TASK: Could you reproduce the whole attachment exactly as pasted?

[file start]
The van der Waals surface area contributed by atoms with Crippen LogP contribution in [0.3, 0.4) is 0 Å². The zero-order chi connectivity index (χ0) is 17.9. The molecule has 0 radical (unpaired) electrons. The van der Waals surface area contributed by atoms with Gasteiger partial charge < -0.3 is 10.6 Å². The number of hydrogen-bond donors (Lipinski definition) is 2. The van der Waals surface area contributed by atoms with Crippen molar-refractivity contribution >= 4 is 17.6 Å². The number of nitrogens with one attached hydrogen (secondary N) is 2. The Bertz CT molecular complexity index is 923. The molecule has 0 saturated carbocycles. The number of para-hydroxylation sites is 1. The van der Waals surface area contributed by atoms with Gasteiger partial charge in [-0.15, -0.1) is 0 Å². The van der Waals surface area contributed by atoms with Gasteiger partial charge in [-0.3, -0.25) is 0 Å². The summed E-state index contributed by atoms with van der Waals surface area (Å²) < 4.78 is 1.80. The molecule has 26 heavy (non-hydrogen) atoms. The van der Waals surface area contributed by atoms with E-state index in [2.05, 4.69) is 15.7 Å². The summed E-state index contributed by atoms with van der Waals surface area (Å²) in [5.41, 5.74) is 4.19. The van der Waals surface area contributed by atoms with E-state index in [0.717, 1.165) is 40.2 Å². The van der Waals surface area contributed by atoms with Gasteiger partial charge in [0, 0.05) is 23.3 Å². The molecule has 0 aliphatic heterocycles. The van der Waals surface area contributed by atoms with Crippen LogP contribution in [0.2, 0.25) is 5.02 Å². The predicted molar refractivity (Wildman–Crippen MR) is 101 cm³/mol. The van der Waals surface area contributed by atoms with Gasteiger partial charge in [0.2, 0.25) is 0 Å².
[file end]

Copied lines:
The van der Waals surface area contributed by atoms with Crippen LogP contribution in [0.3, 0.4) is 0 Å². The zero-order chi connectivity index (χ0) is 17.9. The molecule has 0 radical (unpaired) electrons. The van der Waals surface area contributed by atoms with Gasteiger partial charge < -0.3 is 10.6 Å². The number of hydrogen-bond donors (Lipinski definition) is 2. The van der Waals surface area contributed by atoms with Crippen molar-refractivity contribution >= 4 is 17.6 Å². The number of nitrogens with one attached hydrogen (secondary N) is 2. The Bertz CT molecular complexity index is 923. The molecule has 0 saturated carbocycles. The number of para-hydroxylation sites is 1. The van der Waals surface area contributed by atoms with Gasteiger partial charge in [-0.15, -0.1) is 0 Å². The van der Waals surface area contributed by atoms with Gasteiger partial charge in [-0.3, -0.25) is 0 Å². The summed E-state index contributed by atoms with van der Waals surface area (Å²) < 4.78 is 1.80. The molecule has 26 heavy (non-hydrogen) atoms. The van der Waals surface area contributed by atoms with E-state index in [2.05, 4.69) is 15.7 Å². The summed E-state index contributed by atoms with van der Waals surface area (Å²) in [5.41, 5.74) is 4.19. The van der Waals surface area contributed by atoms with E-state index in [0.717, 1.165) is 40.2 Å². The van der Waals surface area contributed by atoms with Gasteiger partial charge in [0, 0.05) is 23.3 Å². The molecule has 0 aliphatic heterocycles. The van der Waals surface area contributed by atoms with Crippen LogP contribution in [0.2, 0.25) is 5.02 Å². The predicted molar refractivity (Wildman–Crippen MR) is 101 cm³/mol. The van der Waals surface area contributed by atoms with Gasteiger partial charge in [0.2, 0.25) is 0 Å².